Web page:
Why Covid-19 is set to redefine good corporate citizenship as we know it

We weren’t ‘woke’ before. We were just sleepwalking

Earlier this year we were reminded of the power of humanity as the world united in its support for Australia, following bushfires which killed at least 33 people in the six months they tore through the continent. Fast forward a few weeks and people are fighting over toilet paper whilst retailers struggle to keep shelves stocked, amidst what has become the largest public health crisis of our time.

Whilst it’s difficult to allay anxieties amidst the overwhelming news agenda, economic uncertainty, increasing self-isolation and social distancing, we would do well to refocus our minds on the positive ways in which businesses are playing their part to support the public. Corporate citizenship as we know it is being redefined by this unimaginable pandemic, and any lip service to social good we’ve seen in the past will pale in significance to the current collective effort.

In the last week, we’ve seen the UK’s largest grocery retailers introduce priority shopping times for vulnerable individuals and front-line workers, and a call for competition rules to be lifted to enable grocers to work together to meet demand.

Healthy fast food brand Leon, which has more than 75 restaurants in the UK, has been transforming its shops into mini supermarkets, and has launched a new online platform to allow customers struggling to get essential items in supermarkets, the opportunity to get access to restaurant-quality meals, sauces, meats and other foods.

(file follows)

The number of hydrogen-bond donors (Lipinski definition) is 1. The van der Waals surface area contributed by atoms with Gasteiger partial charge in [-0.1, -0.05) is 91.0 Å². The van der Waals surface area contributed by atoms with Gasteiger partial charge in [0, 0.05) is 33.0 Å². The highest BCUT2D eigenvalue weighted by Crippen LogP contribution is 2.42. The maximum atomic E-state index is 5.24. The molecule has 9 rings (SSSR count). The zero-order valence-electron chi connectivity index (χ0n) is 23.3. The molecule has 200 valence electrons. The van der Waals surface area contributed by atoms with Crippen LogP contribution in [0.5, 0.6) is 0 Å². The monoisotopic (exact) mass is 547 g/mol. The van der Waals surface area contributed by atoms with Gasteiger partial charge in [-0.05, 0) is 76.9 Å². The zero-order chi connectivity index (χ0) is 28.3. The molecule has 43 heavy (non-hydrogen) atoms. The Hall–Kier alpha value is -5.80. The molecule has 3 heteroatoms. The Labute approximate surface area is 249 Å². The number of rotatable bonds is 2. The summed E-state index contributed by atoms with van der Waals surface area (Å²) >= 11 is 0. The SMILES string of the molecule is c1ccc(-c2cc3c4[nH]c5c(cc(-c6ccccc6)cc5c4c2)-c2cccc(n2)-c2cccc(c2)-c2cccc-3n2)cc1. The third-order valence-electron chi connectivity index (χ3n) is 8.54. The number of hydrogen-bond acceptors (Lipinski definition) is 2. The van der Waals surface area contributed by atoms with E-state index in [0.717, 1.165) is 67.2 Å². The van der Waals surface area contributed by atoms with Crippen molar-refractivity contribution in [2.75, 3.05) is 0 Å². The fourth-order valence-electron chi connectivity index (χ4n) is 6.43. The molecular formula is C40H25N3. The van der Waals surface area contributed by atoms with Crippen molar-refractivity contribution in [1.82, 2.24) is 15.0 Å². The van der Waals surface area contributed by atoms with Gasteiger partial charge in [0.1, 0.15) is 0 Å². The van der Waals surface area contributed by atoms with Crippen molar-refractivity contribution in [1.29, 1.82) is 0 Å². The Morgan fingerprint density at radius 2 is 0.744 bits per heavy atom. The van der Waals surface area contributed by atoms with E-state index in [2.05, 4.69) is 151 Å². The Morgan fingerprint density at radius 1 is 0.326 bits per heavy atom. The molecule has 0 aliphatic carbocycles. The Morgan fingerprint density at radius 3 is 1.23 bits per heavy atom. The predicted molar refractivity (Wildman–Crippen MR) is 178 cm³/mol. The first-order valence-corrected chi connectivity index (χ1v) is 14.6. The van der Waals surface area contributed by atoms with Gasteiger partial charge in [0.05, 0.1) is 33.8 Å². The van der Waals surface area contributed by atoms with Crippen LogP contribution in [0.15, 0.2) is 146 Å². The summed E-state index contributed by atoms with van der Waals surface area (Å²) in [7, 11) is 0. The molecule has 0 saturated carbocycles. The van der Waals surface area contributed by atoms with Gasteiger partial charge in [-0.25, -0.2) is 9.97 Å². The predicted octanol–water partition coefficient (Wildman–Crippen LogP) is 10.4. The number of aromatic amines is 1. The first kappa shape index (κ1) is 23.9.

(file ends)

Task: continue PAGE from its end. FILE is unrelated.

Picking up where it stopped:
They join the likes of Pret, McDonald’s, WH Smith and Greggs, all of whom have introduced new initiatives such as free hot drinks or discounted goods for NHS healthcare workers in recognition of their incredible ongoing efforts.

Covid-19 continues to galvanise a humanitarian effort in ways not seen since the war. Social media is connecting people and businesses offering their help to more vulnerable individuals, and small businesses, themselves facing uncertainty linked to economic survival, continue to be supported by the communities they serve in return.

This moment of crisis has uncovered shared commonalities of responsible citizenship; whether that’s members of the public adhering to government guidelines, or businesses responding in kind to a society which, to now, has been kind to them.

The spotlight has been shone on how businesses can and must play a vital role in supporting some of our biggest societal challenges. Surely if we thought we were woke before, Covid-19 would suggest we’ve been merely sleepwalking.

We’re set to be forever changed by the unprecedented impact this has had on the way we work and live. Once the immediate crisis is over the public discourse which, in moments, pushed us apart, will be overshadowed by the moments that unified us.

For government and businesses who face the prospect of a new way of economic thinking, the emphasis will be on collaboration and how in our biggest moment of need, we all came together. Responsible capitalism will be the new norm, no longer a nice to do, but an expectation in the everyday.

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